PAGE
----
Bernie Sanders made a speech on the Senate floor in October of 2011 that warned that a proposed trade agreement with Panama would open the floodgates of American money flowing into off-shore tax havens, a plea that ultimately fell on deaf ears as the agreement was signed by President Barack Obama later that year.
That warning now appears to be prescient as a global tax evasion scandal known as the Panama Papers is sweeping through the news. A treasure trove of nearly 11.5 million documents — which NBC News reported were obtained by cryptic means — were released to media outlets around the globe. Extensive reports on the tax evasion scandal hit the news this weekend, implicating a number of powerful politicians, athletes, and celebrities who are hiding money in offshore accounts.
It was just as Bernie Sanders predicted in 2011. In his speech to the Senate, Sanders ripped the proposed trade agreement, noting that wealthy individuals and corporations were already avoiding $100 billion in U.S. taxes by utilizing these illegal offshore tax havens.
Sanders said there was no other legitimate reason to enact a trade agreement with a country as small as Panama.
“Panama’s entire annual economic output is only $26.7 billion a year, or about two-tenths of one percent of the U.S. economy. No-one can legitimately make the claim that approving this free trade agreement will significantly increase American jobs.
“Then, why would we be considering a stand-alone free trade agreement with this country?
“Well, it turns out that Panama is a world leader when it comes to allowing wealthy Americans and large corporations to evade U.S. taxes by stashing their cash in off-shore tax havens. And, the Panama Free Trade Agreement would make this bad situation much worse.”
Sanders was not the only one warning that the Panama trade deal would open up the possibility of tax evasion on a massive scale. Many other watchdogs called on Barack Obama and Hillary Clinton, then Secretary of State, to back away from the free trade agreement that had originally been negotiated by the Bush administration, the International Business Times noted.
Opponents believed the deal would make it more difficult to root out companies and wealthy individuals who funneled money into Panama to avoid taxes.
Rebecca Wilkins, a senior counsel for the non-partisan group Citizens for Tax Justice, was one of those sounding the alarm along with Bernie Sanders.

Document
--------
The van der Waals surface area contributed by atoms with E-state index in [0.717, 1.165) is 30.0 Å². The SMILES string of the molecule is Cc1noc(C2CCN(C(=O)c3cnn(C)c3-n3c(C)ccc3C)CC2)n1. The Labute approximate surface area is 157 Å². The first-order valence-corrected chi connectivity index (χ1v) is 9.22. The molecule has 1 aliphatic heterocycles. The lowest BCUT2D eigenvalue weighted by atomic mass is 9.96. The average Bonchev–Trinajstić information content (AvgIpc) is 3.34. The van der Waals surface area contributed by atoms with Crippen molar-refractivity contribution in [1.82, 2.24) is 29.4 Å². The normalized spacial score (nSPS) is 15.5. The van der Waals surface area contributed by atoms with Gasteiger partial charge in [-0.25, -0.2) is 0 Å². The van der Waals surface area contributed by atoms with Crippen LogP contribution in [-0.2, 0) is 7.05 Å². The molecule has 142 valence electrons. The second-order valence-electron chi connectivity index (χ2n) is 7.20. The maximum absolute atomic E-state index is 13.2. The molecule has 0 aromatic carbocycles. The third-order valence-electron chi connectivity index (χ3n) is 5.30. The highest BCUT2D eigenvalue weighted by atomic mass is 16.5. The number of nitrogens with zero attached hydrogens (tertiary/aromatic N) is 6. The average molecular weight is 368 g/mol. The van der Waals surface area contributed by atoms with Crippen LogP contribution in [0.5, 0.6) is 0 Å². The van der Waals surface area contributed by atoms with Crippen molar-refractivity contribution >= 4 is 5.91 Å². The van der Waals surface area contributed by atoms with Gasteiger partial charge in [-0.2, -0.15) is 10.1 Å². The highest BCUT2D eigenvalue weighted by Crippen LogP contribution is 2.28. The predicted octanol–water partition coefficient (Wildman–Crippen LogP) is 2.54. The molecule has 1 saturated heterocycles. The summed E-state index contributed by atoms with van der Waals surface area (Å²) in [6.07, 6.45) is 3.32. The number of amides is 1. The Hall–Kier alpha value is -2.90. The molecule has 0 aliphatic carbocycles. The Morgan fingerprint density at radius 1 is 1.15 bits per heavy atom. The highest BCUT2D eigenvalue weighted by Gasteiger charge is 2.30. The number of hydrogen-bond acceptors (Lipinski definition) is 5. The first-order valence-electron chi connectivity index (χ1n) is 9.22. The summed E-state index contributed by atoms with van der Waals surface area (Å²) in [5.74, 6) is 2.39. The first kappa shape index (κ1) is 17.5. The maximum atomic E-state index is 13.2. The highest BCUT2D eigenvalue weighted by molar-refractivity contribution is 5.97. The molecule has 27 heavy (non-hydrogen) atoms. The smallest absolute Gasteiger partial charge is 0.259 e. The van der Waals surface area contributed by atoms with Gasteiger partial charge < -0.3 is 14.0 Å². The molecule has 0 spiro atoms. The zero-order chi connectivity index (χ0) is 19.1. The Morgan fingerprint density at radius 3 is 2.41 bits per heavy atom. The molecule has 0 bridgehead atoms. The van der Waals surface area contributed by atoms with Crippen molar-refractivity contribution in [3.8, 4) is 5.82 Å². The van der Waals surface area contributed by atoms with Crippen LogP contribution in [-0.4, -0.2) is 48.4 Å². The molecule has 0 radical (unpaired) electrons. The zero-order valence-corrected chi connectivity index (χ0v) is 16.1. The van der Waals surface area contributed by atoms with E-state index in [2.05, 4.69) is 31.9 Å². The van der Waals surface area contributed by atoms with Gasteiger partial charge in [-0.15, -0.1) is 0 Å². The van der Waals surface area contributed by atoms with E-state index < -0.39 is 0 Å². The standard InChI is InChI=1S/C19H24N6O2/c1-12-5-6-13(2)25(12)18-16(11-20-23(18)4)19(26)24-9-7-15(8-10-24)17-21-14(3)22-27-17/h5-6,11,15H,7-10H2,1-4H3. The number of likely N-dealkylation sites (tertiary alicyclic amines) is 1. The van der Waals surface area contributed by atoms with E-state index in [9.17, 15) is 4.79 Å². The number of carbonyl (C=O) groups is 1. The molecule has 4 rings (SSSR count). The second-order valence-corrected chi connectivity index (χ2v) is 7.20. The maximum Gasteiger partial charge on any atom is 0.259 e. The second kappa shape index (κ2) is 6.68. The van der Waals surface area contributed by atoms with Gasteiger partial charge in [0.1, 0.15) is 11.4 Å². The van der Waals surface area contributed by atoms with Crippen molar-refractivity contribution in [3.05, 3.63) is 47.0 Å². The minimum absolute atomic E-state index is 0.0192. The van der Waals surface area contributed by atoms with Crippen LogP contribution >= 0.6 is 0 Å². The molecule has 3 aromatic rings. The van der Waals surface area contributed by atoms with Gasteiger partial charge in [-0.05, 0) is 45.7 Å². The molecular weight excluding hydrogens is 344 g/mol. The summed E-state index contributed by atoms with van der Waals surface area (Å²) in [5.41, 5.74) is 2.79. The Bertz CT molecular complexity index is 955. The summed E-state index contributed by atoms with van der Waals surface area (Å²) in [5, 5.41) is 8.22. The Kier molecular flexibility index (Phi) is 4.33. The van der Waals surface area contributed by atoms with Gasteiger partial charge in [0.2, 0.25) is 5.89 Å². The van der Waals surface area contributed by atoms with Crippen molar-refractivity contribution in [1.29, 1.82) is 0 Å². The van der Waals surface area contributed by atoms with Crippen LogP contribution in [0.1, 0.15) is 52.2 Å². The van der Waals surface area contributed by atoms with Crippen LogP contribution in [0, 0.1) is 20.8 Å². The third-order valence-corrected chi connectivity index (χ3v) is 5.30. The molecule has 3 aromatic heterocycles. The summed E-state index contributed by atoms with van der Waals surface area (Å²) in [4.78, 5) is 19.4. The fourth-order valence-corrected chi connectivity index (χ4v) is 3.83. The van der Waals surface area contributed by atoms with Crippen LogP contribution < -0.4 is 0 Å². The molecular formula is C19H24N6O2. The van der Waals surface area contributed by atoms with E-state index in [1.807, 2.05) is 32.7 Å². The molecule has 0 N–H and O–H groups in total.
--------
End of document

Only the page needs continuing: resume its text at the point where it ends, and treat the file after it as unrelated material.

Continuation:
“A tax haven… has one of three characteristics: It has no income tax or a very low-rate income tax; it has bank secrecy laws; and it has a history of noncooperation with other countries on exchanging information about tax matters,” she told the Huffington Post in 2011. “Panama has all three of those… They’re probably the worst.”
The vocal opposition to the Panama free trade agreement could be a major boost to Sanders’ campaign. He has often spoken out about the damage of an unchecked economy in which large corporations can evade taxes and crush working class Americans, and the Panama Papers seem to be validation of his platform.
At the same time, his opponent is attracting criticism for her role in the matter. After Obama signed the Panama free trade agreement, Hillary Clinton praised it as a measure to bring jobs back to America.
“The Free Trade Agreements passed by Congress tonight will make it easier for American companies to sell their products to South Korea, Colombia, and Panama, which will create jobs here at home,” she said. ‘The Obama Administration is constantly working to deepen our economic engagement throughout the world and these agreements are an example of that commitment.”
Bernie Sanders has yet to make a major statement on the Panama Papers leak, but with a critical primary this week in Wisconsin, a major attack on the issue has the potential to turn a race that already has momentum moving on Sanders’ favor.
[Picture by Ralph Freso/Getty Images]